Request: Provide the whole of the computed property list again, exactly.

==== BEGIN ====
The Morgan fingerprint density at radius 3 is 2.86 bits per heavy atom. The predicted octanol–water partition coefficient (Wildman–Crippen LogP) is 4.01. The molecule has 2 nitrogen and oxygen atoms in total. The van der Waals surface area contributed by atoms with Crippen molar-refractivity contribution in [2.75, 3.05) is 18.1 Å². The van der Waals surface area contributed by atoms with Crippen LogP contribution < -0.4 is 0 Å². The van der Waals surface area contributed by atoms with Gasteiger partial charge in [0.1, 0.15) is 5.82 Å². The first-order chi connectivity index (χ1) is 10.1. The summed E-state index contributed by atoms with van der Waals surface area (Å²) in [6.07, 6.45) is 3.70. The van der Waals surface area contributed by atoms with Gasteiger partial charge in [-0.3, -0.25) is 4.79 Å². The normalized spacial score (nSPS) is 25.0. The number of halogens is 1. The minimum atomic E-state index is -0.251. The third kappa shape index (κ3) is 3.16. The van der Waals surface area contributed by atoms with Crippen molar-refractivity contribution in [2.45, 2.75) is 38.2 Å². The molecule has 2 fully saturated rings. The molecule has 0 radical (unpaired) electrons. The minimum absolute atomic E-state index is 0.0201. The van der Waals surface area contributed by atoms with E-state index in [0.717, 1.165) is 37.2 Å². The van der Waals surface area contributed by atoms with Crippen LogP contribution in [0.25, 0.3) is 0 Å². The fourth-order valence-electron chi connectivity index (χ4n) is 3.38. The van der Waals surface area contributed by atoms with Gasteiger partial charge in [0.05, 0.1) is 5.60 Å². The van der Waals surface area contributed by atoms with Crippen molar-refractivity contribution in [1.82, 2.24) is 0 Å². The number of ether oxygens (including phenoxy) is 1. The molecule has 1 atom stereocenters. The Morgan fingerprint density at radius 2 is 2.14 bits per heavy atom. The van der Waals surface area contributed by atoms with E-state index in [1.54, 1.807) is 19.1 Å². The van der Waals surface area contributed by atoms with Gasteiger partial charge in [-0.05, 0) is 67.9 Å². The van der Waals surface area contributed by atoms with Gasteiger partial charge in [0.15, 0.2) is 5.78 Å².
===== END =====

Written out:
The Morgan fingerprint density at radius 3 is 2.86 bits per heavy atom. The predicted octanol–water partition coefficient (Wildman–Crippen LogP) is 4.01. The molecule has 2 nitrogen and oxygen atoms in total. The van der Waals surface area contributed by atoms with Crippen molar-refractivity contribution in [2.75, 3.05) is 18.1 Å². The van der Waals surface area contributed by atoms with Crippen LogP contribution < -0.4 is 0 Å². The van der Waals surface area contributed by atoms with Gasteiger partial charge in [0.1, 0.15) is 5.82 Å². The first-order chi connectivity index (χ1) is 10.1. The summed E-state index contributed by atoms with van der Waals surface area (Å²) in [6.07, 6.45) is 3.70. The van der Waals surface area contributed by atoms with Gasteiger partial charge in [-0.3, -0.25) is 4.79 Å². The normalized spacial score (nSPS) is 25.0. The number of halogens is 1. The minimum atomic E-state index is -0.251. The third kappa shape index (κ3) is 3.16. The van der Waals surface area contributed by atoms with Crippen molar-refractivity contribution in [2.45, 2.75) is 38.2 Å². The molecule has 2 fully saturated rings. The molecule has 0 radical (unpaired) electrons. The minimum absolute atomic E-state index is 0.0201. The van der Waals surface area contributed by atoms with E-state index in [0.717, 1.165) is 37.2 Å². The van der Waals surface area contributed by atoms with Crippen LogP contribution in [0.25, 0.3) is 0 Å². The fourth-order valence-electron chi connectivity index (χ4n) is 3.38. The van der Waals surface area contributed by atoms with Gasteiger partial charge in [0.05, 0.1) is 5.60 Å². The van der Waals surface area contributed by atoms with Crippen molar-refractivity contribution in [1.82, 2.24) is 0 Å². The number of ether oxygens (including phenoxy) is 1. The molecule has 1 atom stereocenters. The Morgan fingerprint density at radius 2 is 2.14 bits per heavy atom. The van der Waals surface area contributed by atoms with E-state index in [1.54, 1.807) is 19.1 Å². The van der Waals surface area contributed by atoms with Gasteiger partial charge in [-0.05, 0) is 67.9 Å². The van der Waals surface area contributed by atoms with Gasteiger partial charge in [0.15, 0.2) is 5.78 Å².